I have decided to concentrate on the state of flow for this post. To do this I would like to use the example of casinos, however as we must relate this to digital gaming I will relate it to the use of computerised roulette in casinos (from my experience observing gamblers in casinos, and having a dabble myself!). Firstly, what is flow? Mihaly Csikszentmihalyi first came up with the idea, however, a more simplified and shorter explanation has been put forward as this:
'[flow is] a state of deep focus that occurs when people engage in challenging tasks that demand intense concentration and commitment. Flow occurs when a person’s skill level is perfectly balanced to the challenge level of a task that has clear goals and provides immediate feedback.'
There are 8 components of 'flow', 4 pre-requisites and 4 effects. The first pre-requisite is the challenge. This can be related to casinos by the way in which gamblers have the challenge of guessing the right number or colour in which the ball will land on the roulette table, or indeed in card games to outwit the dealer. The next requirement is a clear goal, obviously for all gamblers the goal is to win more money than they came in with, so to put money on a number that comes up will complete that goal. Next we have feedback, in this example the feedback can be the amount of money in the gamblers pocket, the number of chips left in their corner of the table or the balance on the roulette screen which shows them whether they have had success or failure over the night. The final pre-requisite is control in uncertain situations, this can easily be related to casinos because the gambler always has uncertainty in whether they will win or lose but still have the chance to quit.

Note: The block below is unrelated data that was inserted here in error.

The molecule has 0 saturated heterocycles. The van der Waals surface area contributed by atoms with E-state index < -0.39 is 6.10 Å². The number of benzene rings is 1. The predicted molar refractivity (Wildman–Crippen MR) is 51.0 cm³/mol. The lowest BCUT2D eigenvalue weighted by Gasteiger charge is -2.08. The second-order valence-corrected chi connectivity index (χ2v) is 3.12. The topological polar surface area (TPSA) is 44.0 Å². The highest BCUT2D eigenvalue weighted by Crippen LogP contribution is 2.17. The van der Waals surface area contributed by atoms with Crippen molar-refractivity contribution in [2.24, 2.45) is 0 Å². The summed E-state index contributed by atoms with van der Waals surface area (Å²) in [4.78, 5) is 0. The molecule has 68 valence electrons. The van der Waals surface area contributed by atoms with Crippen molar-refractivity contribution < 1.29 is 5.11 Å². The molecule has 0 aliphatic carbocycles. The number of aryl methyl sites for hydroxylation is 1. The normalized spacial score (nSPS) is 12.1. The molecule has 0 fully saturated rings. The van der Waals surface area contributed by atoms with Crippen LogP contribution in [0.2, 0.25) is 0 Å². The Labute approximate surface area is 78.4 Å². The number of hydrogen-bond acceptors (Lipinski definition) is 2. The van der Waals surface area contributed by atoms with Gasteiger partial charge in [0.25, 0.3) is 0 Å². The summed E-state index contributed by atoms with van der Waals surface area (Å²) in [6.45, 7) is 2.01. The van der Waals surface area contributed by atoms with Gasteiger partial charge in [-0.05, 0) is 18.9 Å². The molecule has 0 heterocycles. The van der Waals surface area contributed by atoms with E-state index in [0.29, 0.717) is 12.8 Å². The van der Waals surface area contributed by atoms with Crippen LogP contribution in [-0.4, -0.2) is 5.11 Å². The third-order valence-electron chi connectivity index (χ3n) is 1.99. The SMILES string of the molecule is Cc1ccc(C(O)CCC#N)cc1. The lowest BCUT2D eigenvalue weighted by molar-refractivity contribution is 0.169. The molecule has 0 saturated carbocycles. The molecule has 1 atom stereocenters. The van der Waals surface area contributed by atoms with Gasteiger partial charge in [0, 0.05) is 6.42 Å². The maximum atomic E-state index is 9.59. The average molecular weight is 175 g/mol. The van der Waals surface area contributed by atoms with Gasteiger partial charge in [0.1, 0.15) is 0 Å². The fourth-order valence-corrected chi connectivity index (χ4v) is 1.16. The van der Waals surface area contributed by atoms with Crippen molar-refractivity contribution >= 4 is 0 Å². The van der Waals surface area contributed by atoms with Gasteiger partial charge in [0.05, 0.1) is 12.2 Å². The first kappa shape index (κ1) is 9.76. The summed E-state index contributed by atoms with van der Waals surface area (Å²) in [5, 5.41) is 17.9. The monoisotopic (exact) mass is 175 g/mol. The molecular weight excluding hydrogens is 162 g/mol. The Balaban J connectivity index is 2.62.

The next 4 components show the effects of 'flow'. Firstly there is a merging of action and awareness, this produces spontaneous actions from the gambler, for example, continuously betting the same numbers automatically at the end of each spin. Next, there is extreme concentration from the gambler as they try to work out the game and plan their next move. Thirdly, there is loss of self-consciousness, everything to the gambler seems to be almost an outer-body experience - movements and positioning become automatic. Lastly there is the transformation of time, the gambler doesn't realise that what feels like a minute is actually an hour or more, they are so involved in the gambling and betting.
So is this state of flow actually known more commonly as addictiveness? Possibly. This is why I think so:
In casinos gamblers are totally at one with the game they are playing, the same as gamers.
In casinos there is no sense of time (next time you go to one look for a clock on the wall, most casinos never keep one so the gamblers lose all sense of time), the same can happen whilst playing an involving game on the PC or Playstation.
In casinos you are still the master of fate, i.e. you can cash in at any time, the same as playing games, e.g. you can shoot who you want or control what you want.
In casinos there is extreme focus when you are concentrating on how much to spend on a spin of the wheel, while games draw the gamer in and command the gamer's concentration.
In casinos gamblers have exhilaration and excitement at winning, while gamers have the same emotions from completing a level or defeating a 'boss'.
And finally, both gamblers and gamers get 'in the zone' of their respective games very easily by becoming involved emotionally and physically.
I hope this has all made us much sense reading it as it does in my head!
Chamberlin, J..(1998) Reaching ‘flow’ to optimize work and play. [online] Retrieved on 07/03/07 from http://www.apa.org/monitor/jul98/joy.html